When President Saca called on businesspeople attending the Ninth National Meeting of Private Enterprise (Enade 2008) to urge their workers not to allow the country to be lost through a change of government, Francisco Colorado, then President of ANEP, responded that such actions were out of order. “We businesspeople must show respect,” he said.
But six months later, in the electoral home stretch, it was evident that the limits of this “respect” exceeded its scope: the Right closed ranks against the FMLN’s electoral proposal. One of the various paid ads published by ANEP revealed its fears of a possible FMLN government, directly calling on Salvadorans to vote for “whoever would offer to promote liberties.” Or as former ANEP President Conrado López Andreu put it, “We’ve had 20 years of governments that have generated confidence in the private sector, and that’s the line we know can take us toward development. There’s a need for confidence to be able to continue doing things.”
Contradictory declarationsIn those pre-election months, Colorado changed his discourse time and again. On the one hand he declared he had no fear of a Funes government, given that the candidate “comes from the outside,” and was not at all like the previous FMLN candidate, Shafick Handal. In Colorado’s words, Handal “was secretary general of the Communist Party in the country for any number of years and defined himself as such, never hiding his ideology and his positions, and that makes the scenarios of 2004 and 2009 different.”
Yet less than a fortnight before the elections he admonished Funes for claiming “there are business owners who do not pay their taxes.” “It concerns us,” Colorado argued, “that he’s campaigning to the detriment of a sector that’s been the pillar of El Salvador’s economic and social development.”
Patching up “misunderstandings”President Funes and ANEP leaders began patching up their “misunderstandings” only 40 days after Funes was sworn in. The new President named a three-member commission—Roberto Lorenzana, Alex Segovia and Carlos Cáceres—to maintain ongoing contact with the different entities associated with private enterprise. The latter two are now among Funes’ closest advisers.
According to Funes, the business fears dissipated because he spoke to them about the need to promote exports and all work together for the good of El Salvador. “The business sector is willing and doubts are a thing of the past,” he said.
100 days of extortionLópez Andreu reported that he had asked Funes for transparency and demonstrated that businesspeople were willing to work with the government, but required a free path towards progress.
Such generic, non-specific declarations characterized private enterprise’s discourse during the first year of the Funes government. “Confidence isn’t built overnight,” they repeated incessantly, warning again and again that they had the power to give the new government a vote of confidence, and not the other way around, and that they would give it or withhold it depending on the signs of loyalty the President gave them.
100 days “without clashes”In his evaluation of the first hundred days of government, Walter Rivas, economist and representative of the FMLN’s Professional Sector, concluded that private enterprise had little reason to distrust Mauricio Funes’ government. “The economic Right seems comfortably installed, because there are no actions by this government that could affect them. The government has opted not to clash with the Right. It could make an administrative fiscal reform that would permit the collection of another $6 million in taxes without seriously affecting big business.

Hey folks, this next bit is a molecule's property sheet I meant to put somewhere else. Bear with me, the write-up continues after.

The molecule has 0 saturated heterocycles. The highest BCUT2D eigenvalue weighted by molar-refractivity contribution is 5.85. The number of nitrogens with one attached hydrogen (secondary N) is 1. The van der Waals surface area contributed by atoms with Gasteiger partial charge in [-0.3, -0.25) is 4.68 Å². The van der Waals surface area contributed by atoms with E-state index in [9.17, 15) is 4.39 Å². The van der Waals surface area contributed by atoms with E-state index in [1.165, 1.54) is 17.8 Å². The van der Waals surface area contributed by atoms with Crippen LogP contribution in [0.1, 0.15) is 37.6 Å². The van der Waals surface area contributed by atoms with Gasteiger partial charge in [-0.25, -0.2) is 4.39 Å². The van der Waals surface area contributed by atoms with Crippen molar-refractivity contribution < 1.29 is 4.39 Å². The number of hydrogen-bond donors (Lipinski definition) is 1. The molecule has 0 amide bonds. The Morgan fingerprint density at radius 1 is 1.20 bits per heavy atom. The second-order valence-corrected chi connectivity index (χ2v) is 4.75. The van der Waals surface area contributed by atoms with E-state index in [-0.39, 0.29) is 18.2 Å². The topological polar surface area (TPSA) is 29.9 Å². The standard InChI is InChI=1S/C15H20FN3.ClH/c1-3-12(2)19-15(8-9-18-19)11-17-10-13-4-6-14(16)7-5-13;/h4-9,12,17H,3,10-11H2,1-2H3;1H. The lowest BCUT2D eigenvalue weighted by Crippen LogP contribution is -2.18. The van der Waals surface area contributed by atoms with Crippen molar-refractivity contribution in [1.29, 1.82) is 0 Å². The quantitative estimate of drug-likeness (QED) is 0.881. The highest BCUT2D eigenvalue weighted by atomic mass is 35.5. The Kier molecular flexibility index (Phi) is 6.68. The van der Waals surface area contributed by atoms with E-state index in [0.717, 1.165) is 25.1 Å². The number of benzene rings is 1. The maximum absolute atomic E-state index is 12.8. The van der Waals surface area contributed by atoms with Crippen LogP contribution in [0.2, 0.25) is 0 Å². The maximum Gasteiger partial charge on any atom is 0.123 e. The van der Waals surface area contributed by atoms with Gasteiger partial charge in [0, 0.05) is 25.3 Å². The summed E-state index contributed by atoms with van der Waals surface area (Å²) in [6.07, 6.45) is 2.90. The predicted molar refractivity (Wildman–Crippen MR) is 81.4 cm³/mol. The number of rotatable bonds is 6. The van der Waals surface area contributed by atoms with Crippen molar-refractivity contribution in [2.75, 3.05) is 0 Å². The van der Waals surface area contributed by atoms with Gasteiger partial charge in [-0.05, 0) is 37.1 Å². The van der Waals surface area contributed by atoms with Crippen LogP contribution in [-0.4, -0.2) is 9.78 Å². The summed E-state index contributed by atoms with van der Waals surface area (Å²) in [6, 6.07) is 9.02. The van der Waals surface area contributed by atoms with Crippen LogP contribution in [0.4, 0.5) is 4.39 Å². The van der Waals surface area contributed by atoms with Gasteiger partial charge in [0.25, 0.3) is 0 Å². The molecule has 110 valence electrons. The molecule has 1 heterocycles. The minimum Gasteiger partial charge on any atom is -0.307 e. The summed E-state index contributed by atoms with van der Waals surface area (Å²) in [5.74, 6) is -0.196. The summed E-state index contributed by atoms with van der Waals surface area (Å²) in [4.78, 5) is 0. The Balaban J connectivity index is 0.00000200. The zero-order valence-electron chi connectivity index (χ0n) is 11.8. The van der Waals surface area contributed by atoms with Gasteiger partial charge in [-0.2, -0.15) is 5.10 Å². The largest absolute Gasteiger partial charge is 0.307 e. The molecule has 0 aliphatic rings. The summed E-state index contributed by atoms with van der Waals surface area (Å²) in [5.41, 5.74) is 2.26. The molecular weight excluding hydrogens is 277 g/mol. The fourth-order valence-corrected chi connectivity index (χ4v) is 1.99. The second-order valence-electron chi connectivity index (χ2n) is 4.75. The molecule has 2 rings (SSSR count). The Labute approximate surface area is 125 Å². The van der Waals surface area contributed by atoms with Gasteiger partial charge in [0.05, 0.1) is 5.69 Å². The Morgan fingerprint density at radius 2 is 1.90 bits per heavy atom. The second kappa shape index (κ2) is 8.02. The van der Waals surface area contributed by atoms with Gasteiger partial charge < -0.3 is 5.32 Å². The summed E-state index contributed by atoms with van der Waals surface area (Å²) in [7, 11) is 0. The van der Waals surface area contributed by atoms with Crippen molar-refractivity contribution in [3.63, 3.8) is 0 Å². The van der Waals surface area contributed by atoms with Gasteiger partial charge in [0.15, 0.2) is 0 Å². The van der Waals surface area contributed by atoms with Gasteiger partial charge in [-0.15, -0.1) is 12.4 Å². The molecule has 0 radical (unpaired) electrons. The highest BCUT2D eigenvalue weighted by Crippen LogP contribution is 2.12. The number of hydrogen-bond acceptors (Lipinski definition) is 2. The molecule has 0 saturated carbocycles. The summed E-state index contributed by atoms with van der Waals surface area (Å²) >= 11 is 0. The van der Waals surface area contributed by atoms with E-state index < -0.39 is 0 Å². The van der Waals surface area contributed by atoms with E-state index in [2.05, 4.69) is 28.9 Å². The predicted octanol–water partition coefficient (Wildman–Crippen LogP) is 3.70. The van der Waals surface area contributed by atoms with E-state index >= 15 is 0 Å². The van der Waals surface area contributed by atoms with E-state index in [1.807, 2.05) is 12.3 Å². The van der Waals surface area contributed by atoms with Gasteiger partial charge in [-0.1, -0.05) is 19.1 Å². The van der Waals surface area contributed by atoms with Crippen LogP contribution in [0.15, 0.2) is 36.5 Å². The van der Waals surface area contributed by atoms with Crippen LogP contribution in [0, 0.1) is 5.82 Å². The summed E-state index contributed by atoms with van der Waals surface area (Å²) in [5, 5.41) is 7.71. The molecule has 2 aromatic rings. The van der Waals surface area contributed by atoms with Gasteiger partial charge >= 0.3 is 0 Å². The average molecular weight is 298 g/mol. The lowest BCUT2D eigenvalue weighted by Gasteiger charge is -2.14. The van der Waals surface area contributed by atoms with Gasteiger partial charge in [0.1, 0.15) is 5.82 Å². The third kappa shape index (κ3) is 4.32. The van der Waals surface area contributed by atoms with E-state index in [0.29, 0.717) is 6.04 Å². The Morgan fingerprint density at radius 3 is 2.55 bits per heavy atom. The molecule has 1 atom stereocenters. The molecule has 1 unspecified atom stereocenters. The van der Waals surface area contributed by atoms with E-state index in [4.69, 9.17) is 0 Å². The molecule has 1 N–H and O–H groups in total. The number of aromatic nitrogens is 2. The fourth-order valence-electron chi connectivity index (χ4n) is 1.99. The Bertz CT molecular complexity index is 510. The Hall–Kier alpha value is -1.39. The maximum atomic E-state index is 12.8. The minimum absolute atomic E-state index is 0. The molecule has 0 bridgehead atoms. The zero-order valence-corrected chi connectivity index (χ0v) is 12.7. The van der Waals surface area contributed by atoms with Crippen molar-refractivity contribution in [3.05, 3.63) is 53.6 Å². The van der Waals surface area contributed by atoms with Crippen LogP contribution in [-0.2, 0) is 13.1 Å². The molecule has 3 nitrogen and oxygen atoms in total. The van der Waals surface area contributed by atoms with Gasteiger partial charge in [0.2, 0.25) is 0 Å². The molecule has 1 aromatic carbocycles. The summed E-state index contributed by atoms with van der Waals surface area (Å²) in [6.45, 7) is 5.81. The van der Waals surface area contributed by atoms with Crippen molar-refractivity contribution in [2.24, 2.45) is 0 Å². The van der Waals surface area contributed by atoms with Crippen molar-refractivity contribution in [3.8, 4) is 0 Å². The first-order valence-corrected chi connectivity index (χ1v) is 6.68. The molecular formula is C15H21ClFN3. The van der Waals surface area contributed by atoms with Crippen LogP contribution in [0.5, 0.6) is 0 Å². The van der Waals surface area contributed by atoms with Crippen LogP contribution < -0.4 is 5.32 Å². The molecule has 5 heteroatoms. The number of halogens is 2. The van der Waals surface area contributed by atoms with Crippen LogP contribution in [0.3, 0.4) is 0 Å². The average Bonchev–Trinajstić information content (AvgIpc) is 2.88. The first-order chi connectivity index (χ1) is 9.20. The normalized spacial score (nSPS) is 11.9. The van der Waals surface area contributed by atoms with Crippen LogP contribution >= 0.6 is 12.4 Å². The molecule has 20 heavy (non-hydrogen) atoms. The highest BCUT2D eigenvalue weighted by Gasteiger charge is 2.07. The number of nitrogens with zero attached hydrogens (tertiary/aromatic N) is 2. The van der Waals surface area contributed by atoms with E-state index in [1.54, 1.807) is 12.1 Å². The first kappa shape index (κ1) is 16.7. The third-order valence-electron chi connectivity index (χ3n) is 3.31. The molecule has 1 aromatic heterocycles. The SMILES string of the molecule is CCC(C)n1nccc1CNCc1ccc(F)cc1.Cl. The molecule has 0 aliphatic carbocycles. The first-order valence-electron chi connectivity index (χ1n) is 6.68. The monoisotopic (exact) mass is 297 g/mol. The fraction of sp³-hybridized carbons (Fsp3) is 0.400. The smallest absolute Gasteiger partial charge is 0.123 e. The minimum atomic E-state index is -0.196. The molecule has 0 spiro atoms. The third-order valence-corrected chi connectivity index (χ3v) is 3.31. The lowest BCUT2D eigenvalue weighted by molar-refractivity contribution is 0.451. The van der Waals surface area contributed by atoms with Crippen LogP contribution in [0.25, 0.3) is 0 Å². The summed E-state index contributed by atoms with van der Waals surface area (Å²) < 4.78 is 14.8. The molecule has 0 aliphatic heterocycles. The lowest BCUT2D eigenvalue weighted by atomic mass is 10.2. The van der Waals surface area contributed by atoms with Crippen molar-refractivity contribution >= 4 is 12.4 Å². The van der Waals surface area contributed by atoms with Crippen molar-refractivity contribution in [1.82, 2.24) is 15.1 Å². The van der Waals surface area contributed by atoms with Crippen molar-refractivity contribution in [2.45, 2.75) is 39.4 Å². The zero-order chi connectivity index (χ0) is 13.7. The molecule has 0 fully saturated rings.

“An Economic Social Council has been formed to debate economic and social policies and everyone has gotten involved. What concessions has the Right made there? To allow union and social movement leaders at the same table. It’s a consultative council to reach agreement about some things, yet it seems more a mechanism for venting than resolving. This is just fine with the economic Right, which still maintains its privileges. The problem will come when you want to lower the cost of electricity or flour, or to break the sugar or airline monopoly or lower fuel prices.”
The telephony battleAll this notwithstanding, ANEP’s big business members opened their analysis of the first 100 days by expressing concern about the announcement of a fiscal reform. Jorge Daboub, president of El Salvador’s Chamber of Commerce and Industry, identified the decision to eliminate the 6% IVA rebate for exporters starting this year as a bad sign. Other issues that he said triggered a lack of confidence were the State’s decision to administer La Unión Port and the opposing positions of the General Superintendence of Electricity and Telecommunications (SIGET) and the Río Lempa Hydroelectric Executive Commission (CEL) regarding the construction of El Chaparral dam.
Private enterprise was also evidently displeased with the National Civil Police director’s decision to remove the head of the Elite Division against Organized Crime (DECO), although much of the population approved of the change, since this division’s involvement in the impunity of organized crime was already an open secret. According to the Ombudsperson’s Office for the Defense of Human Rights, this ARENA appointee was responsible for torture, fraudulent handling of legal procedures and coercion of witnesses and defendants, yet ANEP condemned his dismissal, questioning the National Civil Police’s motivations and capacity. It was yet another revelation of the business class’ unremitting defense of the indefensible.